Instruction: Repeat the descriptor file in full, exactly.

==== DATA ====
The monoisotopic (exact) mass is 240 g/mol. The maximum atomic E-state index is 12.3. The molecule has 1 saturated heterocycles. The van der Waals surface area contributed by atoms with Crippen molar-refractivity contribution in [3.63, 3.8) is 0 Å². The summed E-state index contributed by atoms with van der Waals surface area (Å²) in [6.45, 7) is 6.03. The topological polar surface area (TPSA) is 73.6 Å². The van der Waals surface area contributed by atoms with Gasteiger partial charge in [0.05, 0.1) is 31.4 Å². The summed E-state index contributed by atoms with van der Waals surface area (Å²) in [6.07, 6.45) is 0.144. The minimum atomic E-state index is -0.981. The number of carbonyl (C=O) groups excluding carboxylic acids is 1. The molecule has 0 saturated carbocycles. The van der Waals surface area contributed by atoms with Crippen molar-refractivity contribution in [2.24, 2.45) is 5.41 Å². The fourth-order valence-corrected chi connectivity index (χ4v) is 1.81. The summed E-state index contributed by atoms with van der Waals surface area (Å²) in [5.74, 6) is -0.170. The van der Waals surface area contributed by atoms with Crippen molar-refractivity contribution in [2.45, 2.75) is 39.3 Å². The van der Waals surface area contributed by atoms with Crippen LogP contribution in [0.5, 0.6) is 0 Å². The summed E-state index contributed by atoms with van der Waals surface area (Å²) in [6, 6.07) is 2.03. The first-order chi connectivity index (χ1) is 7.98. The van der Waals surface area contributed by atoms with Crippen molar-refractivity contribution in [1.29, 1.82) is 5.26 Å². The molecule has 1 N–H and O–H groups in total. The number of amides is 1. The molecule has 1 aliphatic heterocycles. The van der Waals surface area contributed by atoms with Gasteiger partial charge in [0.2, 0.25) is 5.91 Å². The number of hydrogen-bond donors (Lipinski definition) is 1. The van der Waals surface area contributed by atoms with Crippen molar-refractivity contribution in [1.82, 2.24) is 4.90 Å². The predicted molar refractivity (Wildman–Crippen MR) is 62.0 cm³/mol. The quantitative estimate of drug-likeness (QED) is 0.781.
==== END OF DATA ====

The monoisotopic (exact) mass is 240 g/mol. The maximum atomic E-state index is 12.3. The molecule has 1 saturated heterocycles. The van der Waals surface area contributed by atoms with Crippen molar-refractivity contribution in [3.63, 3.8) is 0 Å². The summed E-state index contributed by atoms with van der Waals surface area (Å²) in [6.45, 7) is 6.03. The topological polar surface area (TPSA) is 73.6 Å². The van der Waals surface area contributed by atoms with Gasteiger partial charge in [0.05, 0.1) is 31.4 Å². The summed E-state index contributed by atoms with van der Waals surface area (Å²) in [6.07, 6.45) is 0.144. The minimum atomic E-state index is -0.981. The number of carbonyl (C=O) groups excluding carboxylic acids is 1. The molecule has 0 saturated carbocycles. The van der Waals surface area contributed by atoms with Crippen molar-refractivity contribution in [2.24, 2.45) is 5.41 Å². The fourth-order valence-corrected chi connectivity index (χ4v) is 1.81. The summed E-state index contributed by atoms with van der Waals surface area (Å²) in [5.74, 6) is -0.170. The van der Waals surface area contributed by atoms with Crippen molar-refractivity contribution in [2.45, 2.75) is 39.3 Å². The van der Waals surface area contributed by atoms with Crippen LogP contribution in [0.5, 0.6) is 0 Å². The summed E-state index contributed by atoms with van der Waals surface area (Å²) in [6, 6.07) is 2.03. The first-order chi connectivity index (χ1) is 7.98. The van der Waals surface area contributed by atoms with Crippen molar-refractivity contribution in [1.29, 1.82) is 5.26 Å². The molecule has 1 N–H and O–H groups in total. The number of amides is 1. The molecule has 1 aliphatic heterocycles. The van der Waals surface area contributed by atoms with Gasteiger partial charge in [0.2, 0.25) is 5.91 Å². The number of hydrogen-bond donors (Lipinski definition) is 1. The van der Waals surface area contributed by atoms with Crippen molar-refractivity contribution in [1.82, 2.24) is 4.90 Å². The predicted molar refractivity (Wildman–Crippen MR) is 62.0 cm³/mol. The quantitative estimate of drug-likeness (QED) is 0.781.